CLARKEBut presenting almost like a Mother Theresa like image for his good works, which indeed seem to have been very sincerely motivated and very effective and very good but within sports, the report talks a lot about this Code of Omerta, of silence. So it took one athlete turning and a lot of persuasion and probably behind the scenes threats to convince a whole series of teammates, 11 of them, of the merits of coming forward and confessing their part along with confessing Armstrong's role.
NNAMDIJuliet, Armstrong managed to keep suspicions that he was cheating at bay for years. What specifically did the U.S. Anti-doping Agency uncover in the reported release last week that was damning and how did it manage to turn the corner in its investigation?
MACURI think the -- well, they had a 202 page report detailing all their evidence. And I think among all those details, the most powerful evidence was -- were the 11 teammates who came forward to talk about their own doping and to talk about Lance's role as really the ring leader of this team wide doping scheme on the U.S. Postal Service team and then the subsequent Discovery Channel team. There was some evidence that his blood tests have indicated that he had used doping products or blood doped over the years.
MACURBut, really, even if they didn't have that information, having almost a dozen of your former teammates, some of them at one point were really close friends with Lance, confidants of lance, for them to come forward outside of the federal investigation, so they didn't get a subpoena for this and they weren't threatened with any criminal action against them for giving this information. They came forward voluntarily because of their distaste for doping over the years.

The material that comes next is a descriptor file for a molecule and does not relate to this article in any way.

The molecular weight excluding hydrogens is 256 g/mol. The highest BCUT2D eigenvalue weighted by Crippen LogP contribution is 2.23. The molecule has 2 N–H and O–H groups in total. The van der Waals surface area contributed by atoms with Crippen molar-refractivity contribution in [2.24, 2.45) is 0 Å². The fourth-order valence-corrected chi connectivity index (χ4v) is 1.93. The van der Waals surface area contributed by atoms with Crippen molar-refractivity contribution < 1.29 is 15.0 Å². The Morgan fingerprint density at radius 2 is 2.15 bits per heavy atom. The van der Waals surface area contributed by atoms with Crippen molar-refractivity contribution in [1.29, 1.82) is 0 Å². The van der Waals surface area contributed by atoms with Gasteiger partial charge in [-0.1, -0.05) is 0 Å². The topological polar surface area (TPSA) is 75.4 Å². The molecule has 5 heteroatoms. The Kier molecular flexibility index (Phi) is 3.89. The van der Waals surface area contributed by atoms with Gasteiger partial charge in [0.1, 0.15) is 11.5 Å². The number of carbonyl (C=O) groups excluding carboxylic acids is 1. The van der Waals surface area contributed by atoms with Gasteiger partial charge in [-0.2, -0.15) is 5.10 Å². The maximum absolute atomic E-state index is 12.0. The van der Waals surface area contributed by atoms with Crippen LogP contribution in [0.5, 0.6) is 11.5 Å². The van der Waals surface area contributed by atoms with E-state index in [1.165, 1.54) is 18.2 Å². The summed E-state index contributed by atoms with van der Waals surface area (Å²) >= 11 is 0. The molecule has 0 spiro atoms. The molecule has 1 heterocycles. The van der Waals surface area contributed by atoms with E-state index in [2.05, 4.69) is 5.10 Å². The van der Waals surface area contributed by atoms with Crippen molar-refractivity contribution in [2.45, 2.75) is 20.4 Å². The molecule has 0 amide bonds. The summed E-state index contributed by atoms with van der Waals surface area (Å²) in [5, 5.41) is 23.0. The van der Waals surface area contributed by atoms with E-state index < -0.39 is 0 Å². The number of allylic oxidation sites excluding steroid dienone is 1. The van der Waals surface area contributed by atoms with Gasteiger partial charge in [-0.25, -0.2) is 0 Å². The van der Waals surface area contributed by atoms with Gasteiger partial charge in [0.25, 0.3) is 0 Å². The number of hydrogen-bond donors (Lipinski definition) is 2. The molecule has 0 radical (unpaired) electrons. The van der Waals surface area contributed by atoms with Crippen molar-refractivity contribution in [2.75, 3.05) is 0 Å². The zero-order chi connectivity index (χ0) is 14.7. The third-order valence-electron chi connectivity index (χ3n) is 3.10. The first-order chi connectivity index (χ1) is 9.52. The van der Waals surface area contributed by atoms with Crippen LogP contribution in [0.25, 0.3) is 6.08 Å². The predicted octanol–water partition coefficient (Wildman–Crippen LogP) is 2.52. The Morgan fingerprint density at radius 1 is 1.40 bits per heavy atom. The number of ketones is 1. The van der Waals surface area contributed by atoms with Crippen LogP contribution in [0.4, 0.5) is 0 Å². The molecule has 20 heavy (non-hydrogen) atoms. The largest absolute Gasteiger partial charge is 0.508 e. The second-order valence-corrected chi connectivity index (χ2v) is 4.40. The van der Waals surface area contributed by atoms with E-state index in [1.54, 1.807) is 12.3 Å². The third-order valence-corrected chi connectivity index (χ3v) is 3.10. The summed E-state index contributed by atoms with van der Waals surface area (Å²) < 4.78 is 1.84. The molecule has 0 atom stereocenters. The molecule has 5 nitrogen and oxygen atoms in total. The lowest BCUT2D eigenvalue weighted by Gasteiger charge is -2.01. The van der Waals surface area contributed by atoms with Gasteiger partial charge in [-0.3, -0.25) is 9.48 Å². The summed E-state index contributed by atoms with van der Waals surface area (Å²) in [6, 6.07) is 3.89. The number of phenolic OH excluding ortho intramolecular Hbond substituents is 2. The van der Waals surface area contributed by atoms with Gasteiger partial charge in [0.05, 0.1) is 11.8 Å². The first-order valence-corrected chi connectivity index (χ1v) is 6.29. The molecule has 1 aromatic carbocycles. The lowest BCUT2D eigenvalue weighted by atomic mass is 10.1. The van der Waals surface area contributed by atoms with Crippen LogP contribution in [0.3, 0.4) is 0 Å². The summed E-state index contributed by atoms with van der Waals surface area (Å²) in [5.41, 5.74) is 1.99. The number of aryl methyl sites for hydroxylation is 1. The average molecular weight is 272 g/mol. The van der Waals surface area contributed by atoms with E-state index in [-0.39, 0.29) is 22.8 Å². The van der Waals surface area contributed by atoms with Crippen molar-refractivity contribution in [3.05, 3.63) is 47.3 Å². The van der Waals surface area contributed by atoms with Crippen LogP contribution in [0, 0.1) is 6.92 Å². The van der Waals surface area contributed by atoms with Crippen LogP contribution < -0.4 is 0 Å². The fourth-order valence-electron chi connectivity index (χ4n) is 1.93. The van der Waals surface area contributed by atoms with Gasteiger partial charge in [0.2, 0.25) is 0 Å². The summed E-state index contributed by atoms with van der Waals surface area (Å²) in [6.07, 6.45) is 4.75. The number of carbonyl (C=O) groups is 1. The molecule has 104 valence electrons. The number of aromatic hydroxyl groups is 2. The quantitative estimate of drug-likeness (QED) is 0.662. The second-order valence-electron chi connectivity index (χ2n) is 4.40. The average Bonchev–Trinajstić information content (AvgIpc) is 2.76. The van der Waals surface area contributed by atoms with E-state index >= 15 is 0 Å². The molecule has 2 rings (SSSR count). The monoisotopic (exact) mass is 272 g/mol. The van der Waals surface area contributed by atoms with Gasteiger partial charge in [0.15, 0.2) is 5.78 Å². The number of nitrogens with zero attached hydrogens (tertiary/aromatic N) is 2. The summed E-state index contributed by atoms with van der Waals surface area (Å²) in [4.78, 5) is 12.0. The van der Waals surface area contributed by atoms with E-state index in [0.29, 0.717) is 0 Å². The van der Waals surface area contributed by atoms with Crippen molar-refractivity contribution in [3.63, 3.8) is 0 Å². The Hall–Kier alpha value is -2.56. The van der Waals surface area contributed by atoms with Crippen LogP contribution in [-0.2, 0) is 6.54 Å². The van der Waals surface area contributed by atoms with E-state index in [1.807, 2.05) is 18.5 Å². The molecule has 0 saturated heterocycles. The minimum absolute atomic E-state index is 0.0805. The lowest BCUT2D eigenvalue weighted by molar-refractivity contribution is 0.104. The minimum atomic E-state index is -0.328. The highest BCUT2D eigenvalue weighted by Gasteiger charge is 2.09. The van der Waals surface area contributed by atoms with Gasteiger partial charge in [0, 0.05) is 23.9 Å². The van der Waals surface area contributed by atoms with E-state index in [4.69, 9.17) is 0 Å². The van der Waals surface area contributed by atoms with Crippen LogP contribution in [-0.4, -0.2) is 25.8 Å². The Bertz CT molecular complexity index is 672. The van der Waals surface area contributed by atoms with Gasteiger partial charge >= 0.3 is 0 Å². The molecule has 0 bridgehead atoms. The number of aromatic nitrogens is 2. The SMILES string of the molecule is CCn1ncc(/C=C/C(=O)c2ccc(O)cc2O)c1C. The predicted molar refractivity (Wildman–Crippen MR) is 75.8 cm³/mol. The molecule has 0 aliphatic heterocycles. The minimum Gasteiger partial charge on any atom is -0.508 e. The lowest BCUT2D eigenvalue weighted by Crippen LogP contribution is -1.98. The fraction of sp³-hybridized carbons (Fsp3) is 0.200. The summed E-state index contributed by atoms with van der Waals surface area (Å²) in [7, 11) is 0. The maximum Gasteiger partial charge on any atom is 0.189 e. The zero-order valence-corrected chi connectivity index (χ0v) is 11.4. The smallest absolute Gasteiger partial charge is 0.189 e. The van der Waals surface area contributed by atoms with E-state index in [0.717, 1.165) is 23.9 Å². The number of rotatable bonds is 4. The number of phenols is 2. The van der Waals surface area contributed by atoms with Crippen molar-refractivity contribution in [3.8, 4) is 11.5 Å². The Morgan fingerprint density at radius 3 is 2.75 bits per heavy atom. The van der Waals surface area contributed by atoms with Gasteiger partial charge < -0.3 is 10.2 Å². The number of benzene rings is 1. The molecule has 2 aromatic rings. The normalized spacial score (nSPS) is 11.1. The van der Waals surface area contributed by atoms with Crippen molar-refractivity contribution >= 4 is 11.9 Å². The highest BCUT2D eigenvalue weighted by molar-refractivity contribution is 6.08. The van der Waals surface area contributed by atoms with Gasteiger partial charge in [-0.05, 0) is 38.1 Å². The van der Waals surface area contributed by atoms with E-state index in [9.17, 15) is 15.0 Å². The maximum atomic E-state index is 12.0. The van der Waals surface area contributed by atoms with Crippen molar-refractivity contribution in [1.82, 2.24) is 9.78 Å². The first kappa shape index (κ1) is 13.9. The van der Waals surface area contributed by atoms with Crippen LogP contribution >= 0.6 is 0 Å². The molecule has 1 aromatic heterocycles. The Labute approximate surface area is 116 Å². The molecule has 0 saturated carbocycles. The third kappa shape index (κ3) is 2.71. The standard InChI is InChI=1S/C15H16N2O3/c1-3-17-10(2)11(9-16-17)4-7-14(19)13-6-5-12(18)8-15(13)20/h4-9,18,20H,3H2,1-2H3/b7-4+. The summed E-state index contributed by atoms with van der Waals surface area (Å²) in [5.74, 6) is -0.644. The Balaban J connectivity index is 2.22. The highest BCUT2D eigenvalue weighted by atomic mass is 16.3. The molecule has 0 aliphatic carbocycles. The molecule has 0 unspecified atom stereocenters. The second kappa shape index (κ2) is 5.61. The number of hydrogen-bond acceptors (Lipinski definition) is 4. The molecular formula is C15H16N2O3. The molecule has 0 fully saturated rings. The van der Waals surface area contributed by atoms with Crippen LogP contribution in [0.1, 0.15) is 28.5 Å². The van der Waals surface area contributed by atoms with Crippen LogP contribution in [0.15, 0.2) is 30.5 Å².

MACURThe first guy who came forward, came forward because he felt like it was a form of abuse, that he was pressured by Lance Armstrong's team manager to use drugs. And the rest of the guys followed. So more powerful evidence than your friends turning on you.
NNAMDI800-433-8850 is the number here if you'd like to join this conversation. Are you someone who found inspiration in Lance Armstrong's story as a cancer survivor and a former champion cyclist? What do you see in him now, that so much evidence suggests that he cheated to win those titles, 800-433-8850? You can send us a tweet @kojoshow or email to firstname.lastname@example.org. Juliet, cycling's President said he was particularly sickened by the testimony from former Armstrong teammate, David Zabriskie. Why was his coming forth so significant?
MACURDavid Zabriskie is a five time national time trial champion, kind of a quirky guy, very witty and pretty intelligent guy in cycling. And for years he hadn't pulled his story, like all these other cyclists but he was the first guy to come forward after Floyd Landis, who was the very initial guy to come forward. He's the guy who won the 2006 Tour De France for -- and then had that title stripped for doping. And then for years, said he never doped and that it was a mistake and wrote a book about it and got donations to help his legal fund. And then finally came out in 2010 and said, yes, I doped and Lance Armstrong did too.
MACURThe problem with Floyd Landis was his -- he had massive credibility problems based on the fact that he lied to the public for so many years and took money for it also to help his legal fund. So this guy, Dave Zabriskie, coming forward was huge because he had really no reason to come forward. It wasn't -- he wasn't pressured by the feds because they had already closed their federal investigation into Armstrong. He came forward because he felt forced to dope, he felt like there was, like I said, a form of abuse because he -- his father actually was a drug user, an alcoholic and a drug dealer. And Dave started cycling to get away from all that as a kid.